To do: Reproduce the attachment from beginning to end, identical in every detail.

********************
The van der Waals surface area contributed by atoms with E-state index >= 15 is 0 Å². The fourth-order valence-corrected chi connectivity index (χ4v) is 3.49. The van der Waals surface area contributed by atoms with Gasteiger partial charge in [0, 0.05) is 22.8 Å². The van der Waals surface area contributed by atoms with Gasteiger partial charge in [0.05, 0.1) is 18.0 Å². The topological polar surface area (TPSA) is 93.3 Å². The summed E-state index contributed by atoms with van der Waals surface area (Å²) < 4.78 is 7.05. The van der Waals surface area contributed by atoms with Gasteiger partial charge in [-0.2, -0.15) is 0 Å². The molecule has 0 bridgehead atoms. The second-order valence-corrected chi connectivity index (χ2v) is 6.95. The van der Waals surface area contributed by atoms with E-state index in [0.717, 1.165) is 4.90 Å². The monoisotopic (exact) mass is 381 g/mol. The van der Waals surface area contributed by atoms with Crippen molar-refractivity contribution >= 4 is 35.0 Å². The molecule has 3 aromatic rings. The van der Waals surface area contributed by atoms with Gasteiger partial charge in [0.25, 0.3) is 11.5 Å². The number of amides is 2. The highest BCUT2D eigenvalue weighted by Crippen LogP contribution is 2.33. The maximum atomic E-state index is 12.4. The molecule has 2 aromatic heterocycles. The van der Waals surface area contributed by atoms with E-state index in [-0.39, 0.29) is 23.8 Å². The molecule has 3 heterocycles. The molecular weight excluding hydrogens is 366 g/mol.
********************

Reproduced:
The van der Waals surface area contributed by atoms with E-state index >= 15 is 0 Å². The fourth-order valence-corrected chi connectivity index (χ4v) is 3.49. The van der Waals surface area contributed by atoms with Gasteiger partial charge in [0, 0.05) is 22.8 Å². The van der Waals surface area contributed by atoms with Gasteiger partial charge in [0.05, 0.1) is 18.0 Å². The topological polar surface area (TPSA) is 93.3 Å². The summed E-state index contributed by atoms with van der Waals surface area (Å²) < 4.78 is 7.05. The van der Waals surface area contributed by atoms with Gasteiger partial charge in [-0.2, -0.15) is 0 Å². The molecule has 0 bridgehead atoms. The second-order valence-corrected chi connectivity index (χ2v) is 6.95. The van der Waals surface area contributed by atoms with E-state index in [0.717, 1.165) is 4.90 Å². The monoisotopic (exact) mass is 381 g/mol. The van der Waals surface area contributed by atoms with Crippen molar-refractivity contribution >= 4 is 35.0 Å². The molecule has 3 aromatic rings. The van der Waals surface area contributed by atoms with Gasteiger partial charge in [0.25, 0.3) is 11.5 Å². The number of amides is 2. The highest BCUT2D eigenvalue weighted by Crippen LogP contribution is 2.33. The maximum atomic E-state index is 12.4. The molecule has 2 aromatic heterocycles. The van der Waals surface area contributed by atoms with E-state index in [-0.39, 0.29) is 23.8 Å². The molecule has 3 heterocycles. The molecular weight excluding hydrogens is 366 g/mol.